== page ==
B.C. the first province to team up with fitness group
May 11 2012
Sir James Douglas Elementary School students show their skills in Zuma, a Latin dance-inspired workout, on the legislature grounds Thursday. It was part of an event to mark the province's partnership with Participaction, which promotes healthy living and physical activity.Photograph by: Lyle Stafford , timescolonist.com (May 2012)
Health Minister Mike de Jong led a handful of cabinet ministers and a gaggle of kids from Victoria elementary schools in some lunchtime activities outside the legislature Thursday.
The occasion was a photo-op to mark the province's partnership with ParticipAction, a national non-profit organization that promotes healthy living and physical activity.
"I try to jog and I play hockey," said de Jong between games with the kids.
The provincial partnership is a first for ParticipAction.
"Our vision is to be sure that physical activity is a part of every Canadian's everyday world," said ParticipAction CEO Kelly Murumets. "It will be our plan together to inspire, to support, to encourage every person in B.C., right across this entire province, to get more physically active every day."
As parents of three girls, Melanie Wagganer-Collins said she and her husband try to lead by example.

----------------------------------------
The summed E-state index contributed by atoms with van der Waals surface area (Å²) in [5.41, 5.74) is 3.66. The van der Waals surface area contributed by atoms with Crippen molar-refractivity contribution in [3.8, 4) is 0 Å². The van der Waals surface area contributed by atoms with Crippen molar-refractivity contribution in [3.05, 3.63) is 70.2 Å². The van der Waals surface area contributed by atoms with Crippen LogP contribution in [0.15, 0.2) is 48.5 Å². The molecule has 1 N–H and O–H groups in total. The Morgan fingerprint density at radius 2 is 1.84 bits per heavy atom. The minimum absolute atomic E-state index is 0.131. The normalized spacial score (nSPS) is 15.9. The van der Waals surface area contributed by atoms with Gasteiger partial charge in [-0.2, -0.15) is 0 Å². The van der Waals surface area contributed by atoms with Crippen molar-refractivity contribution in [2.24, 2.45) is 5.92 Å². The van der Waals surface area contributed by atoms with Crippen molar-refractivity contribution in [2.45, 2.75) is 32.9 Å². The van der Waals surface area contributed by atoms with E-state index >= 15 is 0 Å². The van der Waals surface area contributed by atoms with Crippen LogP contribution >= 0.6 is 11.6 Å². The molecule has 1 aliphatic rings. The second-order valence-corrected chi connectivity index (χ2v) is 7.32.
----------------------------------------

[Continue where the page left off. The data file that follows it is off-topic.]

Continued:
"My husband bikes to work every day and I tend to do everything on my bike as well," she said. "Riding a bike makes you feel like a kid again - it just feels good."
Sophie Collins, 11, said she likes to get outside and play "because it's fun."
ParticipAction will help plan a social media campaign and work with community groups in the third annual Sports Day in Canada on Sept. 29.
The province is kicking in $6 million for the partnership.
"Unless immediate action are taken today, British Columbia's students may be the first generation to have a shorter lifespan than their parents," said de Jong in a statement.
"Physical activity is one way to combat obesity and increase life expectancy and that is why we are bringing ParticipAction to B.C."
Physical activity helps prevent chronic diseases like various forms of cancer, type 2 diabetes and heart disease.
Obesity-related illnesses cost the B.C. health system an estimated $380 million annually, or 4.5 per cent of total direct health-care costs in the province.